Ross Macgregor Skinner

Ross SkinnerThe scholarly approach of distinguished Canadian accountant Ross Macgregor Skinner, brought new solutions to problems of both accounting and auditing. Born in 1923, in Saskatoon, of parents who immigrated from Scotland, he was the son of a Presbyterian minister and a mother who valued education and took a firm hand in securing the best schooling for her son. The family moved to Oneonta, New York shortly after his birth but returned to Toronto four years later where he spent the remainder of his youth. At University of Toronto Schools, to which he gained entry by highly competitive examination, he was one of the top students in his class and also took a keen interest in sports. He developed a life-long involvement in tennis and, despite weighing less than 100 pounds, he played goalie on both Toronto Hockey League and UTS hockey teams.

Following graduation from UTS in 1940, he applied for admission to the University of Toronto. After seven days of scholarship examinations, he won highest marks in Greek and Latin and a University College scholarship for general proficiency. Knowing that he wanted to pursue a business career, he enrolled in the Commerce and Finance Honours Course at the University of Toronto. At that time, the business curriculum was under the Department of Political Economy and fully half of the C&F subjects were shared with students in political science and economics. Although he found the economics courses very satisfying, he later noted "the accounting and auditing courses were trivial and the statistics course mechanical rather than insightful. The most practically useful courses to my later career proved to be actuarial science, particularly the theory of interest, and commercial law." He played intramural soccer and hockey during all four years of university and was goalie on the hockey team that won the university championship for his college for the first time in 22 years. A friend convinced him to join the debate team during his senior year, whereupon he found himself struggling with the need to argue in favor of the proposition, "A woman's place is in the home," and he volunteered for work in the fields of Saskatchewan during the perilously late grain harvest of 1941, which was desperately needed to stem the food shortage in Britain.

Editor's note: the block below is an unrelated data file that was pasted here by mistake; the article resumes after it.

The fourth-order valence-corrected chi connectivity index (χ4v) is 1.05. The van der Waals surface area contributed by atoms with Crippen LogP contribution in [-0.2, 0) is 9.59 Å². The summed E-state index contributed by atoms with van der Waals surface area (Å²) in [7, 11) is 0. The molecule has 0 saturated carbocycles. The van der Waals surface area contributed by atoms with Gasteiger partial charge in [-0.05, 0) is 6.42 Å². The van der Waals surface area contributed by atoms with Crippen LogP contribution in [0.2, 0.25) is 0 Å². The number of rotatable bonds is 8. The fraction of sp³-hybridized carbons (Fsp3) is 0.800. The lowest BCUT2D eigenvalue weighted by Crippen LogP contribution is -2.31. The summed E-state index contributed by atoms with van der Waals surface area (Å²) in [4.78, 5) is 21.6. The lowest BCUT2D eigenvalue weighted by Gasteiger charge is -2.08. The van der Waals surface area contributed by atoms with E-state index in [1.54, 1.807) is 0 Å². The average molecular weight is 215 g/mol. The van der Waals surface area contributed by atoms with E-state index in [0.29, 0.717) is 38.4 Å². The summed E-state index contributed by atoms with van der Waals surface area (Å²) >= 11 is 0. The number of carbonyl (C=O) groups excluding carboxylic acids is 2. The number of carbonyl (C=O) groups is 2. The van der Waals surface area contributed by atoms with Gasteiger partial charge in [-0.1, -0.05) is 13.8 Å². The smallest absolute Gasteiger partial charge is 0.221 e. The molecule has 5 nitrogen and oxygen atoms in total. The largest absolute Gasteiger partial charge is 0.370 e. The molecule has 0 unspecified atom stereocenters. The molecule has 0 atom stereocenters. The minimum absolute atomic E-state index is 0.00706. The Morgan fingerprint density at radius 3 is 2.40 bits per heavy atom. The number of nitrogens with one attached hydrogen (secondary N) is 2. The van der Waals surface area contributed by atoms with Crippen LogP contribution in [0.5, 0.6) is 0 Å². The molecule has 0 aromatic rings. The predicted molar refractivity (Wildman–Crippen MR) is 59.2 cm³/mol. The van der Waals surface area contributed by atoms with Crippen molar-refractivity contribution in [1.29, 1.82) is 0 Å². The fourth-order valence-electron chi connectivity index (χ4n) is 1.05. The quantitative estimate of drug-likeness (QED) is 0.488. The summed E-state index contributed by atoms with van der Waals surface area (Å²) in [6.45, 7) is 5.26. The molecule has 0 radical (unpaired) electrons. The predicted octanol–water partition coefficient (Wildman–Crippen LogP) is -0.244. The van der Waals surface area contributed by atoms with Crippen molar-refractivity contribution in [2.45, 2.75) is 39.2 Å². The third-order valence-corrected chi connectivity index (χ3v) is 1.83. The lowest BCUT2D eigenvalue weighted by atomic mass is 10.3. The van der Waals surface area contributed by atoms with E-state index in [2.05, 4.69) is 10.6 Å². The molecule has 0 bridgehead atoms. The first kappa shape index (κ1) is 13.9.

Two years younger than most of his classmates, he was not recruited for military service until after his fourth year of university at which time he joined the Royal Canadian Air Force as a meteorologist. Following a summer of study in meteorology, he was stationed at the Air Navigation School outside Charlottetown, P.E.I. Initially he was assigned teaching duty ­26 classroom hours per week ­but was soon assigned the challenging job of forecasting weather conditions for the school¹s training flights. When the war ended, he was discharged and returned to Toronto.

Then 22 years of age, he decided to work for a Chartered Accountant designation with the ultimate goal of securing a position in industry. Although he considered an academic career and was accepted for graduate study at the University of Chicago, financial responsibility for his parents led him to choose a business career. On October 1, 1945, he joined the firm of Clarkson Gordon (then Clarkson, Gordon, Dilworth and Nash), the largest Canadian firm. Winning the top prize for auditing in his final CA examination, he received the CA designation in spring 1949. Before he could implement his plan to secure a position in industry, he was promoted to partner and in 1954 became the thirty-second signature on the firm's partnership agreement.